hort.net Seasonal photo, (c) 2006 Christopher P. Lindsey, All Rights Reserved: do not copy
articles | gallery of plants | blog | tech blog | plant profiles | patents | mailing lists | top stories | links | shorturl service | tom clothier's archive0
Gallery of Plants
Tech Blog
Plant Profiles
Mailing Lists
    Search ALL lists
    Search help
    Subscription info
Top Stories
sHORTurl service
Tom Clothier's Archive
 Top Stories
New Trillium species discovered

Disease could hit Britain's trees hard

Ten of the best snowdrop cultivars

Plant protein database helps identify plant gene functions

Dendroclimatologists record history through trees

Potato beetle could be thwarted through gene manipulation

Hawaii expands coffee farm quarantine

Study explains flower petal loss

RSS story archive

RE: [Aroid-l] Helicodiceros fruit

  • Subject: RE: [Aroid-l] Helicodiceros fruit
  • From: "Julius Boos" <ju-bo@msn.com>
  • Date: Thu, 24 May 2007 23:00:54 +0000

From : 	C. J. Addington <cjaddington@comcast.net>
Reply-To : 	Discussion of aroids <aroid-l@gizmoworks.com>
Sent : 	Tuesday, May 22, 2007 2:08 AM
To : 	Discussion of aroids <aroid-l@gizmoworks.com>
Subject : 	[Aroid-l] Helicodiceros fruit

Dear CJ,

Thanks for sharing your good fortune and photos with all of us on aroid-L. Nice job of growing this sometimes difficult species, and having the good fortune that the pollinators (probably blow-flies) are around your parts! I used to have this plant here in S. Florida, it did survive, but barely. I came out of dormancy and grew leaves in Winter/Spring here in the hot South, and went dormant around May-June when it became too hot. It never bloomed for me. I hope that others who live in an appropiate zone/area write to you and that you can trade off some of the seeds, it is a plant worthy of being kept in cultivation!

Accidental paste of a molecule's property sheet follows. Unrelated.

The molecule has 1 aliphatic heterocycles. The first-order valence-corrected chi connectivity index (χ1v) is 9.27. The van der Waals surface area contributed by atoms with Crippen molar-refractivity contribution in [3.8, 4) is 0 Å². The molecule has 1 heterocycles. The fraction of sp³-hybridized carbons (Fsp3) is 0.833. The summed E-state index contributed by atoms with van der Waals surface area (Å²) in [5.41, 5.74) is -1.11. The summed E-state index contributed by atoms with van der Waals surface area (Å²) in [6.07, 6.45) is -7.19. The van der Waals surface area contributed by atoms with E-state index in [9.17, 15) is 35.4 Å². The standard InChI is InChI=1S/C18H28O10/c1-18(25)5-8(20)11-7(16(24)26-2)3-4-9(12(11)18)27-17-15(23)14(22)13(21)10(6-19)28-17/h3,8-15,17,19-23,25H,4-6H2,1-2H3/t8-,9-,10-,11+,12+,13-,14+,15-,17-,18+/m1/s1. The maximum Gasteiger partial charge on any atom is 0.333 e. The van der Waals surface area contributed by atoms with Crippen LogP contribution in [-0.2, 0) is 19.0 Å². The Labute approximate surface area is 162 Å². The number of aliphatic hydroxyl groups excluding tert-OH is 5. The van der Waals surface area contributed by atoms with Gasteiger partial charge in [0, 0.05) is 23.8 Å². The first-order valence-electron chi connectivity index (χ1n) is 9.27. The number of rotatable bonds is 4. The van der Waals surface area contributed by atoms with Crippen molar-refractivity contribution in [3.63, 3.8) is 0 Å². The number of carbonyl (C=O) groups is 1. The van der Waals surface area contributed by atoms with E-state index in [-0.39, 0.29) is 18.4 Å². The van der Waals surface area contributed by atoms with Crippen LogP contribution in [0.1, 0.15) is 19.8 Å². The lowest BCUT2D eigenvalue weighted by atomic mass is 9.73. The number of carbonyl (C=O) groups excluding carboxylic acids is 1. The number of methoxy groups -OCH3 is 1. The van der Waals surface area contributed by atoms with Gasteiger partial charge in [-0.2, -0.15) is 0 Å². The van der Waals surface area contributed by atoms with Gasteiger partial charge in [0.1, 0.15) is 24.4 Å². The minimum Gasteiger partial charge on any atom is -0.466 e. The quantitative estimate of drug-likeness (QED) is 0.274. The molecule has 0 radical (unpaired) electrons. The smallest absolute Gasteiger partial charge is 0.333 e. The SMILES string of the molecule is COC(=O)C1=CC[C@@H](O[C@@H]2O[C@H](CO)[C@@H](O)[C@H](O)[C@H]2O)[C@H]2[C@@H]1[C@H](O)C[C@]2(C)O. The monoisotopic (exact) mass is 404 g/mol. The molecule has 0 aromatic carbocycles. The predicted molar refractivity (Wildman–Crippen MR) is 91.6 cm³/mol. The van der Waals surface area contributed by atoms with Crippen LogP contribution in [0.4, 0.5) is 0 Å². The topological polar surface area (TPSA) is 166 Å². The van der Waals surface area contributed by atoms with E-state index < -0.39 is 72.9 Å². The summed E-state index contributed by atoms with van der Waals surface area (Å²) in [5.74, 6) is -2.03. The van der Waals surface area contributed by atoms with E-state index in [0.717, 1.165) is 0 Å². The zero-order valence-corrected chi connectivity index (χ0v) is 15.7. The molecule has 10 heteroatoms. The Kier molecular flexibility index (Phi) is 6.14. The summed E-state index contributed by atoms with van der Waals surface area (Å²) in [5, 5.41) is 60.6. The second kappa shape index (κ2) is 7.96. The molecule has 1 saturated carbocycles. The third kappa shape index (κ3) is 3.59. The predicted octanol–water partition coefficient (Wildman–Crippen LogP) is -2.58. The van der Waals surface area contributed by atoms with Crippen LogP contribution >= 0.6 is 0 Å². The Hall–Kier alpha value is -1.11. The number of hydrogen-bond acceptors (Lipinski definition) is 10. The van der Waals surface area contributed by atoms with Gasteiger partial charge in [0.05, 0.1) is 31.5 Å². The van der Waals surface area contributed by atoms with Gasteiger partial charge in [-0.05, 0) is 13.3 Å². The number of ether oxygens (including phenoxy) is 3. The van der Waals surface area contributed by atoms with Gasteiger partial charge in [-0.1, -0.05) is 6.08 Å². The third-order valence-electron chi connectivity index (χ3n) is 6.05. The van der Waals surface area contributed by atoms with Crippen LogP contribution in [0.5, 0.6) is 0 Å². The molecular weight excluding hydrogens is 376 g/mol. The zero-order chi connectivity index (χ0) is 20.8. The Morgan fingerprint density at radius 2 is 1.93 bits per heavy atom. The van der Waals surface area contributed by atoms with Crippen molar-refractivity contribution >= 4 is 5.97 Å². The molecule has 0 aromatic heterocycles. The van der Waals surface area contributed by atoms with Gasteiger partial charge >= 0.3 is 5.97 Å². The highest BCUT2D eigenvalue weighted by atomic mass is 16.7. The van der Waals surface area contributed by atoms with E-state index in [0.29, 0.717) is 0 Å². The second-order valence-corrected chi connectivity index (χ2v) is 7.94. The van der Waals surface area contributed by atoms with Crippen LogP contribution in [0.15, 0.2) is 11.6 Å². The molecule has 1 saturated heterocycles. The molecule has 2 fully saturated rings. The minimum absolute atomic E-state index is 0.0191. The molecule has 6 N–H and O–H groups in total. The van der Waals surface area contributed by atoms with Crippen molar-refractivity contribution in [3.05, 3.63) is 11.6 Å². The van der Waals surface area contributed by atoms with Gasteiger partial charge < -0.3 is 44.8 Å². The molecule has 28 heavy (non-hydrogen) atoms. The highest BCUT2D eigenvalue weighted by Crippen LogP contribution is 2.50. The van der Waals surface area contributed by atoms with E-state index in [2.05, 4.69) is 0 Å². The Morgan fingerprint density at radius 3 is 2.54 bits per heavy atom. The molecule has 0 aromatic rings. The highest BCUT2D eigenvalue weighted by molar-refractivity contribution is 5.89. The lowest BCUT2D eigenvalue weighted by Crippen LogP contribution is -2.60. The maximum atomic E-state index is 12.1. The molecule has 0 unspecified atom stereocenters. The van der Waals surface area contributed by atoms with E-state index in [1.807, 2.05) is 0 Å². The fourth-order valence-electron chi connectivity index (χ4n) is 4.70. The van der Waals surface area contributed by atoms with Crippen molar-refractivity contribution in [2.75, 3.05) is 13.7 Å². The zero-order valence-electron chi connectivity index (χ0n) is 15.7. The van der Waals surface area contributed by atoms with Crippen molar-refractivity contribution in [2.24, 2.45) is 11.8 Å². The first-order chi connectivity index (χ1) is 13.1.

The Best,


Hello Aroiders!
   Due to a hectic academic life lately, I have mostly been a silent
on this board - reading a lot but adding little. But I have had a cool
happen in my yard that I thought I would share . . .
   The last few years I have been planting Helicodiceros offsets in
parts of my California garden, and they have slowly started blooming in
early May.This year I had one of my blooms get pollinated naturally - no
scalpel, no paintbrush, no frozen pollen - and set a nice cluster of
all on its own. I have never seen a Helicodiceros fruit cluster before,
figured that few people have either, so here it is!
   If you click on this Flickr photo link, you can see the fruit


   I am working on getting more of my photos online as well - I had
nice Arum, Dracunculus and Biarum blooms this spring.

   Have a great week All!

Cheers, C.J. Addington<<


Aroid-l mailing list

Other Mailing lists | Author Index | Date Index | Subject Index | Thread Index

 © 1995-2017 Mallorn Computing, Inc.All Rights Reserved.
Our Privacy Statement